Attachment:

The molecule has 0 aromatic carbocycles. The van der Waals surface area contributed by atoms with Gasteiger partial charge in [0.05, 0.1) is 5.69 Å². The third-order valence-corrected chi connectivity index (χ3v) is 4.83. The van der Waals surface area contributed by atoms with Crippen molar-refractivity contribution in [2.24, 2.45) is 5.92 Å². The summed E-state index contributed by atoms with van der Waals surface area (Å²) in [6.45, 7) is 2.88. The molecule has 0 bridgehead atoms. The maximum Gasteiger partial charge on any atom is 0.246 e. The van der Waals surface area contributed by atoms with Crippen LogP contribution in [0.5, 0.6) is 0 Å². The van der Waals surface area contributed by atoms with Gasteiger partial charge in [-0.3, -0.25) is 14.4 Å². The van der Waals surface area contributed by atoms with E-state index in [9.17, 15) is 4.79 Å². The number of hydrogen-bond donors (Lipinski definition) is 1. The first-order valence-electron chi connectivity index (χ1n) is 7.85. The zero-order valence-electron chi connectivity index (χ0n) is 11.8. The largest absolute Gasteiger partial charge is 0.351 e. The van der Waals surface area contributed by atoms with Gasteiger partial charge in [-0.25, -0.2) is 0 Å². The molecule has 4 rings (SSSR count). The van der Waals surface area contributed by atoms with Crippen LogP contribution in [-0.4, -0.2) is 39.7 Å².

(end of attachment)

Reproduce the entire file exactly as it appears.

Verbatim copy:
The molecule has 0 aromatic carbocycles. The van der Waals surface area contributed by atoms with Gasteiger partial charge in [0.05, 0.1) is 5.69 Å². The third-order valence-corrected chi connectivity index (χ3v) is 4.83. The van der Waals surface area contributed by atoms with Crippen molar-refractivity contribution in [2.24, 2.45) is 5.92 Å². The summed E-state index contributed by atoms with van der Waals surface area (Å²) in [6.45, 7) is 2.88. The molecule has 0 bridgehead atoms. The maximum Gasteiger partial charge on any atom is 0.246 e. The van der Waals surface area contributed by atoms with Crippen LogP contribution in [0.5, 0.6) is 0 Å². The van der Waals surface area contributed by atoms with Gasteiger partial charge in [-0.3, -0.25) is 14.4 Å². The van der Waals surface area contributed by atoms with E-state index in [9.17, 15) is 4.79 Å². The number of hydrogen-bond donors (Lipinski definition) is 1. The first-order valence-electron chi connectivity index (χ1n) is 7.85. The zero-order valence-electron chi connectivity index (χ0n) is 11.8. The largest absolute Gasteiger partial charge is 0.351 e. The van der Waals surface area contributed by atoms with Gasteiger partial charge in [-0.25, -0.2) is 0 Å². The molecule has 4 rings (SSSR count). The van der Waals surface area contributed by atoms with Crippen LogP contribution in [-0.4, -0.2) is 39.7 Å².